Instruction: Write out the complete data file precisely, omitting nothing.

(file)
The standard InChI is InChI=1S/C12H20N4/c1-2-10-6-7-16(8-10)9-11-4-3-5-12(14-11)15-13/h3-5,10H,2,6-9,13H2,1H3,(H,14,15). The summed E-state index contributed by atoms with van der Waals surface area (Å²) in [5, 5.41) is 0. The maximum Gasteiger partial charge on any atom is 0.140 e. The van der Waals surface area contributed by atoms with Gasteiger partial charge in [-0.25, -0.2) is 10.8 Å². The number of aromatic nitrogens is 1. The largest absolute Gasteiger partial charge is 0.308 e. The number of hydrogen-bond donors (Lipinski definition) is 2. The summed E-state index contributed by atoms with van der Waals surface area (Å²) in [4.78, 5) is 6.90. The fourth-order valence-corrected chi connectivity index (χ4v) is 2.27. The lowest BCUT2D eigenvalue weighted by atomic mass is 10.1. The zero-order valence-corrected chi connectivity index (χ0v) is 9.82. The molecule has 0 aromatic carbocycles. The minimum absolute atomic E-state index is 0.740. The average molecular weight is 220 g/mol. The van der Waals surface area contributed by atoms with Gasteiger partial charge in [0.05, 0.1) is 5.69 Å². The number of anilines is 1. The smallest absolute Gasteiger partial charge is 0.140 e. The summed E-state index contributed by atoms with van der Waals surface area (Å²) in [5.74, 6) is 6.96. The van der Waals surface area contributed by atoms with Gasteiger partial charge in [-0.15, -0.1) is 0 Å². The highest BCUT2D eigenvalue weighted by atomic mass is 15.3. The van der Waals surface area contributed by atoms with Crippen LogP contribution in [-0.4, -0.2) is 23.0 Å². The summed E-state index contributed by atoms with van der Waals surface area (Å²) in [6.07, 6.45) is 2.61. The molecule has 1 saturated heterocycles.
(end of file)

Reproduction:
The standard InChI is InChI=1S/C12H20N4/c1-2-10-6-7-16(8-10)9-11-4-3-5-12(14-11)15-13/h3-5,10H,2,6-9,13H2,1H3,(H,14,15). The summed E-state index contributed by atoms with van der Waals surface area (Å²) in [5, 5.41) is 0. The maximum Gasteiger partial charge on any atom is 0.140 e. The van der Waals surface area contributed by atoms with Gasteiger partial charge in [-0.25, -0.2) is 10.8 Å². The number of aromatic nitrogens is 1. The largest absolute Gasteiger partial charge is 0.308 e. The number of hydrogen-bond donors (Lipinski definition) is 2. The summed E-state index contributed by atoms with van der Waals surface area (Å²) in [4.78, 5) is 6.90. The fourth-order valence-corrected chi connectivity index (χ4v) is 2.27. The lowest BCUT2D eigenvalue weighted by atomic mass is 10.1. The zero-order valence-corrected chi connectivity index (χ0v) is 9.82. The molecule has 0 aromatic carbocycles. The minimum absolute atomic E-state index is 0.740. The average molecular weight is 220 g/mol. The van der Waals surface area contributed by atoms with Gasteiger partial charge in [0.05, 0.1) is 5.69 Å². The number of anilines is 1. The smallest absolute Gasteiger partial charge is 0.140 e. The summed E-state index contributed by atoms with van der Waals surface area (Å²) in [5.74, 6) is 6.96. The van der Waals surface area contributed by atoms with Gasteiger partial charge in [-0.15, -0.1) is 0 Å². The highest BCUT2D eigenvalue weighted by atomic mass is 15.3. The van der Waals surface area contributed by atoms with Crippen LogP contribution in [-0.4, -0.2) is 23.0 Å². The summed E-state index contributed by atoms with van der Waals surface area (Å²) in [6.07, 6.45) is 2.61. The molecule has 1 saturated heterocycles.